§ DR. THOMPSON
said he too was in favour of the Amendment. It was most important, and Irish Members were unanimous in the view that it was necessary. Perhaps the difficulty would be met if the Chief Secretary would accept his Amendment lower on the Paper to the effect that landlords should register their desire to sell within five years.
§ MR. BLAKE
said this was a subject of enormous practical importance with respect to the successful working of the Bill. The right hon. Gentleman had objected to any proposal which would indicate completion or anything of that kind within five years, on the ground that it would involve congestion of the machinery for working the Act. He, however, saw no difficulty whatever in setting a time limit. There would be ample time for the proper organisation of the machinery, and officials, when once trained to the work, would find it easy to accelerate operation. He was sure that if any increased expenditure was necessary in order to issue the stock a little faster, the House would not begrudge it. On the contrary it would willingly vote money to bring about a more rapid accomplishment of the beneficent objects aimed at in the Bill. The time limit should not be left to the Commissioners, but should be settled by Parliament. They ought to declare that this money was only for the benefit of those landlords who made up their minds within five years. With regard to the allocation of the bonus he thought the plan of his hon. friend was a great improvement on the Government plan. The purpose was to grease the wheels of purchase. Some thought the grease should be applied to the tyre, but if they wanted to make the machine go they must apply it to the axle, which in this case represented the tenant for life. It must be applied in relation to the difficulties and friction with which the wheel had to contend. The difficulties were the greater when the wheel had to travel over roads in the congested districts, and therefore more of the money was wanted in Mayo 1115 than in other parts of Ireland. It was the smallest and poorest estates that required the greatest amount of axle grease. Then let them use the bonus where it would do most good.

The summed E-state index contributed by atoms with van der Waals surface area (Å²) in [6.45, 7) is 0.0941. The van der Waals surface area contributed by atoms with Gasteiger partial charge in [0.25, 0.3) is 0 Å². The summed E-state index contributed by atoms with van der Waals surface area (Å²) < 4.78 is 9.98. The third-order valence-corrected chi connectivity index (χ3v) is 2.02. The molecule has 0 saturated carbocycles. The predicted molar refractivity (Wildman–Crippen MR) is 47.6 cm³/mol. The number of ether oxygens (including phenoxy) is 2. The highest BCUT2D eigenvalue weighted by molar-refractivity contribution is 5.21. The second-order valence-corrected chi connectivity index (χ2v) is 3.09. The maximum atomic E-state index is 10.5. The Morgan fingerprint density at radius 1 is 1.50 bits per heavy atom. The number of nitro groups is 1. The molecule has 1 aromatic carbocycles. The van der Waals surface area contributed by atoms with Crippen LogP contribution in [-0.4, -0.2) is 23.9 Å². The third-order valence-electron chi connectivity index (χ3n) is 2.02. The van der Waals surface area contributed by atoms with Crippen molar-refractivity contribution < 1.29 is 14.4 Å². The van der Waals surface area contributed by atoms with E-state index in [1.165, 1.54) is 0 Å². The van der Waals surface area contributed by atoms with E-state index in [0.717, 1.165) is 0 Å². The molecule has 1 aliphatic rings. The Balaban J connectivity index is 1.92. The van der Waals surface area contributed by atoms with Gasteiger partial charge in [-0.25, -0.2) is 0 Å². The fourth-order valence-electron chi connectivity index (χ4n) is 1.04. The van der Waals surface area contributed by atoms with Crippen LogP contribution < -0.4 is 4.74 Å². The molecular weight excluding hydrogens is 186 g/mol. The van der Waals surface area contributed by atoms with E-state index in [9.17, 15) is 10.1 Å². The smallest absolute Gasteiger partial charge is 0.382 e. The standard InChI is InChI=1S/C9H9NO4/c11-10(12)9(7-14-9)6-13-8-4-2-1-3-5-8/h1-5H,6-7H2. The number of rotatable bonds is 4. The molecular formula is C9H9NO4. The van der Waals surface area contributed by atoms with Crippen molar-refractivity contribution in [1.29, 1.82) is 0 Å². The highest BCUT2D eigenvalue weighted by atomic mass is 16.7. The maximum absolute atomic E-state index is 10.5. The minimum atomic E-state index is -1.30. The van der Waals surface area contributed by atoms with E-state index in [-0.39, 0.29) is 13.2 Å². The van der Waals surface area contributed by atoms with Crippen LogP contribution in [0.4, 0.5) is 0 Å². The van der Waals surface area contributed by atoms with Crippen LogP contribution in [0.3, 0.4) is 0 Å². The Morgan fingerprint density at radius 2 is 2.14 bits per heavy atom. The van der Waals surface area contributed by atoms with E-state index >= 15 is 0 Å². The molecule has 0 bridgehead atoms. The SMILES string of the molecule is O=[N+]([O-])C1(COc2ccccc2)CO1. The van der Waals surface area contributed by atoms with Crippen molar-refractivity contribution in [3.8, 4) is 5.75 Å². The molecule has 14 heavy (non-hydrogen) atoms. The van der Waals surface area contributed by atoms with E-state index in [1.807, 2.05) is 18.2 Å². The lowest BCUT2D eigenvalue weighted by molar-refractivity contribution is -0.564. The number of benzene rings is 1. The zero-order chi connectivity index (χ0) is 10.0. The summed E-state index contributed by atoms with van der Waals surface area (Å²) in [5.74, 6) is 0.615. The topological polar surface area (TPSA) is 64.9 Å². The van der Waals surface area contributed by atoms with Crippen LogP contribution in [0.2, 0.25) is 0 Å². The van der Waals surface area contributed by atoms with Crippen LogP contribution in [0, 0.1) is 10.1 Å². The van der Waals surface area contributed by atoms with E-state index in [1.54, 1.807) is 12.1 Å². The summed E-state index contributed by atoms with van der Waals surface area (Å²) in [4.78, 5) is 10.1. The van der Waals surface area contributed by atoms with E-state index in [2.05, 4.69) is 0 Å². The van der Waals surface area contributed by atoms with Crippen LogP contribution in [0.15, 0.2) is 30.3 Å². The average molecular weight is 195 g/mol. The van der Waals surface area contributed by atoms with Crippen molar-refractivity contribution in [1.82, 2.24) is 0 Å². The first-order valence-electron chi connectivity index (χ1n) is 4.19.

§ MR. WYNDHAM
said that with reference to the allocation of the bonus he had nothing to add to what he had already said. With regard to the time limit, the reason of the Government for not accepting it was this. The issue and management of a loan estimated to be of £100,000,000 was not only a vast, but a very delicate, operation. The responsibility for undertaking it was a heavy one resting on the Government, and they could not undertake an operation so delicate and so vast if a sudden inrush of people under an adventitious stimulus should mean that, instead of coming, say, for £10,000,000 or £20,000,000, they might have to come for £60,000,000.
§ MR. T. M. HEALY
We only ask that the applications shall be made in a given time. You can delay the issue of the stock as long as you like.
§ MR. WYNDHAM
reiterated that financial operations were very sensitive. A false report in the newspaper might prejudice the flotation of a large loan, and it was not the business of the great financiers of London to measure the exact result of 40,000 people coming in to subscribe their names. They might suppose that that might mean a great demand for money in excess of the forecast already drawn up, and, therefore, on financial grounds, and on financial grounds alone, the Government could not entertain the suggestion of putting in an adventitious stimulus in the shape of a time limit.
§ MR. T. M. HEALY